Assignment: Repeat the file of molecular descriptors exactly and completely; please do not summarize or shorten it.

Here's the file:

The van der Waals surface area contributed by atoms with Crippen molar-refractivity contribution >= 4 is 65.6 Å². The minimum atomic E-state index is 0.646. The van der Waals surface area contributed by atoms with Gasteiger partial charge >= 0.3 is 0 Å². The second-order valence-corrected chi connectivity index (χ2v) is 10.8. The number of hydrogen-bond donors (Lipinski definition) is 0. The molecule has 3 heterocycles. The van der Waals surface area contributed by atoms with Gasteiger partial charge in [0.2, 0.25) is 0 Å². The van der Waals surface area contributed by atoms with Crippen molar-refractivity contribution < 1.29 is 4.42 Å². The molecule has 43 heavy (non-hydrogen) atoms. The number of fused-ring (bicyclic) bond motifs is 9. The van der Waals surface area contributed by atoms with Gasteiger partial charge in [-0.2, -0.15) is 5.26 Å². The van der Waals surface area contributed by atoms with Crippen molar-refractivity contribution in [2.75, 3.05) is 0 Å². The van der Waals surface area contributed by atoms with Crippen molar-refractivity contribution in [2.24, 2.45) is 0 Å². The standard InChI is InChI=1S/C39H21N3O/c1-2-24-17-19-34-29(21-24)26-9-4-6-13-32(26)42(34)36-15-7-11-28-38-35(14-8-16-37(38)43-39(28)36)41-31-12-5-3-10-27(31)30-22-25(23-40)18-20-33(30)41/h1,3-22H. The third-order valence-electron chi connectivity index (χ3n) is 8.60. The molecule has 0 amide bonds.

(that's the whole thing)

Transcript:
The van der Waals surface area contributed by atoms with Crippen molar-refractivity contribution >= 4 is 65.6 Å². The minimum atomic E-state index is 0.646. The van der Waals surface area contributed by atoms with Gasteiger partial charge >= 0.3 is 0 Å². The second-order valence-corrected chi connectivity index (χ2v) is 10.8. The number of hydrogen-bond donors (Lipinski definition) is 0. The molecule has 3 heterocycles. The van der Waals surface area contributed by atoms with Gasteiger partial charge in [0.2, 0.25) is 0 Å². The van der Waals surface area contributed by atoms with Crippen molar-refractivity contribution < 1.29 is 4.42 Å². The molecule has 43 heavy (non-hydrogen) atoms. The number of fused-ring (bicyclic) bond motifs is 9. The van der Waals surface area contributed by atoms with Gasteiger partial charge in [-0.2, -0.15) is 5.26 Å². The van der Waals surface area contributed by atoms with Crippen molar-refractivity contribution in [2.75, 3.05) is 0 Å². The van der Waals surface area contributed by atoms with Crippen molar-refractivity contribution in [2.24, 2.45) is 0 Å². The standard InChI is InChI=1S/C39H21N3O/c1-2-24-17-19-34-29(21-24)26-9-4-6-13-32(26)42(34)36-15-7-11-28-38-35(14-8-16-37(38)43-39(28)36)41-31-12-5-3-10-27(31)30-22-25(23-40)18-20-33(30)41/h1,3-22H. The third-order valence-electron chi connectivity index (χ3n) is 8.60. The molecule has 0 amide bonds.